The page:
The flood plain of the tidal Thames is underlain with soft clays, peats, silts and sands which in turn rest on gravel. These deposits vary in thickness from a few to tens of metres. As with all soft deposits considerable care is required in order to obtain good quality samples for geotechnical testing. The wide range of soils which often occur down single soil profiles and from location to location can make it very difficult to assign soil parameters for design purposes and careful categorization is required. The presence of varying percentages of organic matter as well as silt and sand lenses in the clays can lead to difficulties in the interpretation of in situ tests such as the field vane.

While the foundations for large structures are taken down to the underlying gravel and chalk, problems arise from services and smaller foundations. Stability problems arise during the design and construction of road and flood embankments. Since the gravel aquifer is exposed in the river channel along much of the length, pore water pressures transmitted through gravel during high tides can affect the stability of flood banks. High pore water pressures in the gravel can also lead to instability of excavations unless the pressures are relieved by groundwater lowering. When it is necessary to lower the water pressures for construction purposes consideration needs to be given to the additional settlement of adjacent ground and small structures founded on the alluvium.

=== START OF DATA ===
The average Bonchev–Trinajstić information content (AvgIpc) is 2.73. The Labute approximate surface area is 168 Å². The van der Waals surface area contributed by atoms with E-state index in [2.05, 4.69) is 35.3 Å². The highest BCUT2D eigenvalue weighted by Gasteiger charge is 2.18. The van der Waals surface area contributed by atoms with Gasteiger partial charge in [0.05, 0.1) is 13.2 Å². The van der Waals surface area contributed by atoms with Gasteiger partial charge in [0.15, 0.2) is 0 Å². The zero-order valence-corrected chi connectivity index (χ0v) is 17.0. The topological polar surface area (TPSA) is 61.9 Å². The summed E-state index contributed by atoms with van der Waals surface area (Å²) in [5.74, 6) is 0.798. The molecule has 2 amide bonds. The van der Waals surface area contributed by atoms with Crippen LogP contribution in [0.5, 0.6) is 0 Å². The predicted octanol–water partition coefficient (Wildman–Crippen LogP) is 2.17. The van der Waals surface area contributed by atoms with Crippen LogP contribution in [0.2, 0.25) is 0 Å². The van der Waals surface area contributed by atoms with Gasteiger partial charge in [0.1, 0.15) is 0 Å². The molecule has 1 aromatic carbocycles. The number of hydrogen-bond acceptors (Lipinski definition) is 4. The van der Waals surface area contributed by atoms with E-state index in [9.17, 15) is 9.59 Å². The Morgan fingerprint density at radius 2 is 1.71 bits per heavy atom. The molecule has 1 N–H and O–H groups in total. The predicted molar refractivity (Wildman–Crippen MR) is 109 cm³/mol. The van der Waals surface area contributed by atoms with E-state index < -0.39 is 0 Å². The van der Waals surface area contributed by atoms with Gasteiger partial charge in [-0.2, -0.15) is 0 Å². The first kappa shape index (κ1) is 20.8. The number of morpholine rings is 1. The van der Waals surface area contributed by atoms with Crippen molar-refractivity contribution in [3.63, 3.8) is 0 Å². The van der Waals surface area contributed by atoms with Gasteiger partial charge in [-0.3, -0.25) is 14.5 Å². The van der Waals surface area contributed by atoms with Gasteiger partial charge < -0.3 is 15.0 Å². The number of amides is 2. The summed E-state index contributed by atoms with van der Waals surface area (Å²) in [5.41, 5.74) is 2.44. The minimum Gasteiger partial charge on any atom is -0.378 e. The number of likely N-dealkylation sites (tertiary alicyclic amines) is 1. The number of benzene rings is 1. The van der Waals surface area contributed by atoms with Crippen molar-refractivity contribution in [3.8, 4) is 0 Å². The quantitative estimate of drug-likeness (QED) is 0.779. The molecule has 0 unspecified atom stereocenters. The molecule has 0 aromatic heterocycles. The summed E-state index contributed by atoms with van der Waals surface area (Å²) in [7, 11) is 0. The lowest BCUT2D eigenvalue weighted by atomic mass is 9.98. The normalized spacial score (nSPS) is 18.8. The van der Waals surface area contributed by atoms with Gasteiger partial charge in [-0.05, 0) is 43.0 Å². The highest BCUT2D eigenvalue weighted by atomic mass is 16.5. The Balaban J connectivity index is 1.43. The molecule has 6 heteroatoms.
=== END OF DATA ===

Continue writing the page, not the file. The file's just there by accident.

The paper looks at the distribution of the various soil types, gives typical geotechnical properties and discusses some engineering implications.

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